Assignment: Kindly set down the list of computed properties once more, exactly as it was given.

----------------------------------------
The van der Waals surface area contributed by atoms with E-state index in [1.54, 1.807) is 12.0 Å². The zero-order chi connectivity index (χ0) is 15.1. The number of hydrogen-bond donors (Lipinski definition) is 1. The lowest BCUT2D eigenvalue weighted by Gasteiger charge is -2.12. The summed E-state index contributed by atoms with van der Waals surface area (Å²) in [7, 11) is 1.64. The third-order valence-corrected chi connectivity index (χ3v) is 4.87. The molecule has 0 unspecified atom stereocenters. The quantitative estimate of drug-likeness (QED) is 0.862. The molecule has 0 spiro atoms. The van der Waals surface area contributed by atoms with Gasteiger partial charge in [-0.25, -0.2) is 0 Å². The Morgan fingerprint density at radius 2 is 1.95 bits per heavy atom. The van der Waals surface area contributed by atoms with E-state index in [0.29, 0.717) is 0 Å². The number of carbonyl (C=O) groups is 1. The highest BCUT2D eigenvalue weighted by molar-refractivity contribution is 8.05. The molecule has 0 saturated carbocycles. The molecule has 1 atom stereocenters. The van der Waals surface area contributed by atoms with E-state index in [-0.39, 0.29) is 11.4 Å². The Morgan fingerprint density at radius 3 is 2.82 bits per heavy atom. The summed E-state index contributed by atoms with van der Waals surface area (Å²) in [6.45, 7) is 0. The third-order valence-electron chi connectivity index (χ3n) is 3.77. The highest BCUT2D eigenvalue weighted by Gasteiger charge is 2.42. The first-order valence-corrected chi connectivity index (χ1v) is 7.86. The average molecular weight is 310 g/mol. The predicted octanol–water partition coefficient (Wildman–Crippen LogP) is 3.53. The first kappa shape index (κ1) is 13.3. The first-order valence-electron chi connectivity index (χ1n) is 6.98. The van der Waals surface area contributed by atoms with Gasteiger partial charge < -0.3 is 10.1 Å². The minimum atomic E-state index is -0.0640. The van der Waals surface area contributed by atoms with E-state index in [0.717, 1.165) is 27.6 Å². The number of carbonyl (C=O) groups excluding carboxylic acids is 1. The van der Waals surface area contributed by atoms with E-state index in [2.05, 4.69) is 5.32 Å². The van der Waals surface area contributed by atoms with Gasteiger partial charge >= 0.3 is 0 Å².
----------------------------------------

The van der Waals surface area contributed by atoms with E-state index in [1.54, 1.807) is 12.0 Å². The zero-order chi connectivity index (χ0) is 15.1. The number of hydrogen-bond donors (Lipinski definition) is 1. The lowest BCUT2D eigenvalue weighted by Gasteiger charge is -2.12. The summed E-state index contributed by atoms with van der Waals surface area (Å²) in [7, 11) is 1.64. The third-order valence-corrected chi connectivity index (χ3v) is 4.87. The molecule has 0 unspecified atom stereocenters. The quantitative estimate of drug-likeness (QED) is 0.862. The molecule has 0 spiro atoms. The van der Waals surface area contributed by atoms with Gasteiger partial charge in [-0.25, -0.2) is 0 Å². The Morgan fingerprint density at radius 2 is 1.95 bits per heavy atom. The van der Waals surface area contributed by atoms with E-state index in [0.29, 0.717) is 0 Å². The number of carbonyl (C=O) groups is 1. The highest BCUT2D eigenvalue weighted by molar-refractivity contribution is 8.05. The molecule has 0 saturated carbocycles. The molecule has 1 atom stereocenters. The van der Waals surface area contributed by atoms with E-state index in [-0.39, 0.29) is 11.4 Å². The Morgan fingerprint density at radius 3 is 2.82 bits per heavy atom. The summed E-state index contributed by atoms with van der Waals surface area (Å²) in [6.45, 7) is 0. The third-order valence-electron chi connectivity index (χ3n) is 3.77. The highest BCUT2D eigenvalue weighted by Gasteiger charge is 2.42. The first-order valence-corrected chi connectivity index (χ1v) is 7.86. The average molecular weight is 310 g/mol. The predicted octanol–water partition coefficient (Wildman–Crippen LogP) is 3.53. The first kappa shape index (κ1) is 13.3. The first-order valence-electron chi connectivity index (χ1n) is 6.98. The van der Waals surface area contributed by atoms with Gasteiger partial charge < -0.3 is 10.1 Å². The minimum atomic E-state index is -0.0640. The van der Waals surface area contributed by atoms with E-state index in [0.717, 1.165) is 27.6 Å². The number of carbonyl (C=O) groups excluding carboxylic acids is 1. The van der Waals surface area contributed by atoms with E-state index in [2.05, 4.69) is 5.32 Å². The van der Waals surface area contributed by atoms with Gasteiger partial charge >= 0.3 is 0 Å².